Hedy calls me three times the next day. I wait until nine that night to call her back, hoping she’ll be out with friends, too busy to answer. Hi mommy, she says. She’s called to invite me to her senior show, which is next week, a solo performance piece at the Provincetown Playhouse. I’ve sat you right up front, she says. Wear something nice, okay?

I keep my tone even, light. I try not to think about the boy on the bus, sucking and sucking away at his mother. Yes, Hedy. I’ll come.


I take the train in from Poughkeepsie, almost hoping it will run late, that I’ll miss Hedy’s show. I could bring her a big bouquet of flowers, wait outside the theatre, say how wonderful it was. I dread the thought of seeing her naked, dread the idea of her performing sexual acts onstage, while everyone around me sits forward, straining in their seats to see more.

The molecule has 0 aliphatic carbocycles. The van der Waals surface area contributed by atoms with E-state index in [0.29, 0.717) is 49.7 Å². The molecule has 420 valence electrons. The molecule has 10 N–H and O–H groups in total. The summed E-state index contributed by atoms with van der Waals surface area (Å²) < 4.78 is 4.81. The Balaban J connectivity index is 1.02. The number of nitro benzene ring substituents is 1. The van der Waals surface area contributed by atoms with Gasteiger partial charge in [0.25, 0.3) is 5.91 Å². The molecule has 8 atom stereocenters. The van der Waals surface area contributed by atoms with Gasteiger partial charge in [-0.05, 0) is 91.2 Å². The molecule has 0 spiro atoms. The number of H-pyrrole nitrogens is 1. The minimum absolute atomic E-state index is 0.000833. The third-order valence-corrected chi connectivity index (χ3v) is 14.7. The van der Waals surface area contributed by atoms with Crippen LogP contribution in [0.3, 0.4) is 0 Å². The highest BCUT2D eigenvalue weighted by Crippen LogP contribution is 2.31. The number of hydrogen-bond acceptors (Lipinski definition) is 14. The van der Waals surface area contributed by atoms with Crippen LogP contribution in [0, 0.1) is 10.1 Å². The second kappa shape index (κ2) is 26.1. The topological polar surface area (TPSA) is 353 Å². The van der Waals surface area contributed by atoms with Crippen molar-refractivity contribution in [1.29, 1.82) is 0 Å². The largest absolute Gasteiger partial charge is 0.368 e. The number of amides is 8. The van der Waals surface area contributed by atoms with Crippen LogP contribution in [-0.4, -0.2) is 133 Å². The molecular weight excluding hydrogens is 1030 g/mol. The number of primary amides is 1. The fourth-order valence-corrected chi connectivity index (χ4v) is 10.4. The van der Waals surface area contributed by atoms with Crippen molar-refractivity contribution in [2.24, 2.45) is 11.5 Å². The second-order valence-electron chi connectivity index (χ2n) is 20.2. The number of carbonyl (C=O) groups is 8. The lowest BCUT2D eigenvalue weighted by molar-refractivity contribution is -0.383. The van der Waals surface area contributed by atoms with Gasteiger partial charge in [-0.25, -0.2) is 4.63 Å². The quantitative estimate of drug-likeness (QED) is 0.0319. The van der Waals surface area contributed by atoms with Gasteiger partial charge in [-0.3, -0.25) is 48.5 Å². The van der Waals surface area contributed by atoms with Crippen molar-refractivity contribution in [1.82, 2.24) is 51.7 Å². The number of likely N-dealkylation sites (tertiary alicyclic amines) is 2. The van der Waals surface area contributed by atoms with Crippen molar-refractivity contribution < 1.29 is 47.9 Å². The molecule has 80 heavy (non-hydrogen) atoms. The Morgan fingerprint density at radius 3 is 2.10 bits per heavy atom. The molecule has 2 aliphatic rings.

We’d been busy, Hedy’s father and me. I’d taught fulltime all the way through Hedy’s childhood, while her father had gone on lecture circuits, discussing his book on the aesthetics of pornography. Our kitchen was full of tacked copies of medieval sculptures, chubby terracotta bodies with penises the size of their torso, Babylonian paintings of couples twisted into various positions, clippings from Hustler, where women with bloated breasts spread their legs, their skin tanned and oily looking. We were still young. There were a lot of late nights, after one of his lectures, when I hadn’t had the time to schedule for a sitter, and had left Hedy in her crib, the bedroom door closed tight. I would tuck her in and place some sliced lunchmeat and cheese across the railing of the crib in case she woke up and was hungry. She was always crying when we got home, tipsy and exhausted, her face puffy and wet with tears. We have a picture of her like that, in her crib, her hands outstretched, the lunchmeat slumped over the railing.